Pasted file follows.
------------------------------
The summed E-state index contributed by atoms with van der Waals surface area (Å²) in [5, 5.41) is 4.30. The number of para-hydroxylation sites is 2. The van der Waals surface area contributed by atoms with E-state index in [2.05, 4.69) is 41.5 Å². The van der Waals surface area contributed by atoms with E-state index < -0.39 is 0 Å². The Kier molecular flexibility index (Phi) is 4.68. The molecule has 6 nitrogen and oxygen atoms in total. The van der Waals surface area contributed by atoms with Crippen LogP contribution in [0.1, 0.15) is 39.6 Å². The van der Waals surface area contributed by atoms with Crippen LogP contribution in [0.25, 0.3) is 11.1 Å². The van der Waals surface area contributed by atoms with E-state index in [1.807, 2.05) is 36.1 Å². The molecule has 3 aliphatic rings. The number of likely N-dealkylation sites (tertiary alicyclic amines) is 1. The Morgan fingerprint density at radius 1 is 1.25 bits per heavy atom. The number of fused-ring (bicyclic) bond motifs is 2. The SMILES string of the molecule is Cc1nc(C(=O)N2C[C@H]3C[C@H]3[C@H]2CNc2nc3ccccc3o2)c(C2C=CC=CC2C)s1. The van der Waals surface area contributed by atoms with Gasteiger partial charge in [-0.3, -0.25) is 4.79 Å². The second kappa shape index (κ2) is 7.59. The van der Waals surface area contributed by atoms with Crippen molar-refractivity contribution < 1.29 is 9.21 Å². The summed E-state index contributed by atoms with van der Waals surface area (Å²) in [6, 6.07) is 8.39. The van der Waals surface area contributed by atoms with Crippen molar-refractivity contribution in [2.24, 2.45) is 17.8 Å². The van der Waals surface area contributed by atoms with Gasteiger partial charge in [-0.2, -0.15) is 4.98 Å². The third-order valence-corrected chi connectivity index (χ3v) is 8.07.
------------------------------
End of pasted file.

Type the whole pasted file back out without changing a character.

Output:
The summed E-state index contributed by atoms with van der Waals surface area (Å²) in [5, 5.41) is 4.30. The number of para-hydroxylation sites is 2. The van der Waals surface area contributed by atoms with E-state index in [2.05, 4.69) is 41.5 Å². The van der Waals surface area contributed by atoms with E-state index < -0.39 is 0 Å². The Kier molecular flexibility index (Phi) is 4.68. The molecule has 6 nitrogen and oxygen atoms in total. The van der Waals surface area contributed by atoms with Crippen LogP contribution in [0.1, 0.15) is 39.6 Å². The van der Waals surface area contributed by atoms with Crippen LogP contribution in [0.25, 0.3) is 11.1 Å². The van der Waals surface area contributed by atoms with E-state index in [1.807, 2.05) is 36.1 Å². The molecule has 3 aliphatic rings. The number of likely N-dealkylation sites (tertiary alicyclic amines) is 1. The Morgan fingerprint density at radius 1 is 1.25 bits per heavy atom. The number of fused-ring (bicyclic) bond motifs is 2. The SMILES string of the molecule is Cc1nc(C(=O)N2C[C@H]3C[C@H]3[C@H]2CNc2nc3ccccc3o2)c(C2C=CC=CC2C)s1. The van der Waals surface area contributed by atoms with Gasteiger partial charge in [-0.3, -0.25) is 4.79 Å². The second kappa shape index (κ2) is 7.59. The van der Waals surface area contributed by atoms with Crippen molar-refractivity contribution < 1.29 is 9.21 Å². The summed E-state index contributed by atoms with van der Waals surface area (Å²) in [6, 6.07) is 8.39. The van der Waals surface area contributed by atoms with Crippen molar-refractivity contribution in [2.24, 2.45) is 17.8 Å². The van der Waals surface area contributed by atoms with Gasteiger partial charge in [-0.2, -0.15) is 4.98 Å². The third-order valence-corrected chi connectivity index (χ3v) is 8.07.